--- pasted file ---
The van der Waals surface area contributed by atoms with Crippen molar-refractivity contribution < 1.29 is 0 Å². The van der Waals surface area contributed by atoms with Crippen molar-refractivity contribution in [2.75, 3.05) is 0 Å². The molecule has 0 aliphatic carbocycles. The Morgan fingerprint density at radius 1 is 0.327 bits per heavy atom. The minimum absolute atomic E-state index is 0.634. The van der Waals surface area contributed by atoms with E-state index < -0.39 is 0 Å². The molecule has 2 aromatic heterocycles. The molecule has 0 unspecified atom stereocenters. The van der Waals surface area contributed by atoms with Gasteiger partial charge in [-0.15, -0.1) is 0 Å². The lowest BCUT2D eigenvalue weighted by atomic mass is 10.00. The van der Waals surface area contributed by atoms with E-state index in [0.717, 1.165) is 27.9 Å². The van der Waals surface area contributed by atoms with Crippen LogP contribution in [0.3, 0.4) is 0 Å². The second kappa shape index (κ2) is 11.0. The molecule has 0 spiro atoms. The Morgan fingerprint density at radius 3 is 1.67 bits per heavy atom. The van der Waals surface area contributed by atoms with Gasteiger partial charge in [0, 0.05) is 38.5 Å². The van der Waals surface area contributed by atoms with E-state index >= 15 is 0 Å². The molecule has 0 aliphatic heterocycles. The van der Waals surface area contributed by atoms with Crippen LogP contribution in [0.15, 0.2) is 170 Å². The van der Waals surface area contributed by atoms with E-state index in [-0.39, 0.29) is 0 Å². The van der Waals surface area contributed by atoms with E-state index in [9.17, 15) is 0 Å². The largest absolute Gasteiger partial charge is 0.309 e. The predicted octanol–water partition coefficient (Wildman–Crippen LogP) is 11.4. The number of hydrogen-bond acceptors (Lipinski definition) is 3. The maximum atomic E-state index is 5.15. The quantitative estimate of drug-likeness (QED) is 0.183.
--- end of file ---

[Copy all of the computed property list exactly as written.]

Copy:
The van der Waals surface area contributed by atoms with Crippen molar-refractivity contribution < 1.29 is 0 Å². The van der Waals surface area contributed by atoms with Crippen molar-refractivity contribution in [2.75, 3.05) is 0 Å². The molecule has 0 aliphatic carbocycles. The Morgan fingerprint density at radius 1 is 0.327 bits per heavy atom. The minimum absolute atomic E-state index is 0.634. The van der Waals surface area contributed by atoms with E-state index < -0.39 is 0 Å². The molecule has 2 aromatic heterocycles. The molecule has 0 unspecified atom stereocenters. The van der Waals surface area contributed by atoms with Gasteiger partial charge in [-0.15, -0.1) is 0 Å². The lowest BCUT2D eigenvalue weighted by atomic mass is 10.00. The van der Waals surface area contributed by atoms with E-state index in [0.717, 1.165) is 27.9 Å². The van der Waals surface area contributed by atoms with Crippen LogP contribution in [0.3, 0.4) is 0 Å². The second kappa shape index (κ2) is 11.0. The molecule has 0 spiro atoms. The Morgan fingerprint density at radius 3 is 1.67 bits per heavy atom. The van der Waals surface area contributed by atoms with Gasteiger partial charge in [0, 0.05) is 38.5 Å². The van der Waals surface area contributed by atoms with E-state index >= 15 is 0 Å². The molecule has 0 aliphatic heterocycles. The van der Waals surface area contributed by atoms with Crippen LogP contribution in [0.15, 0.2) is 170 Å². The van der Waals surface area contributed by atoms with E-state index in [-0.39, 0.29) is 0 Å². The van der Waals surface area contributed by atoms with E-state index in [9.17, 15) is 0 Å². The largest absolute Gasteiger partial charge is 0.309 e. The predicted octanol–water partition coefficient (Wildman–Crippen LogP) is 11.4. The number of hydrogen-bond acceptors (Lipinski definition) is 3. The maximum atomic E-state index is 5.15. The quantitative estimate of drug-likeness (QED) is 0.183.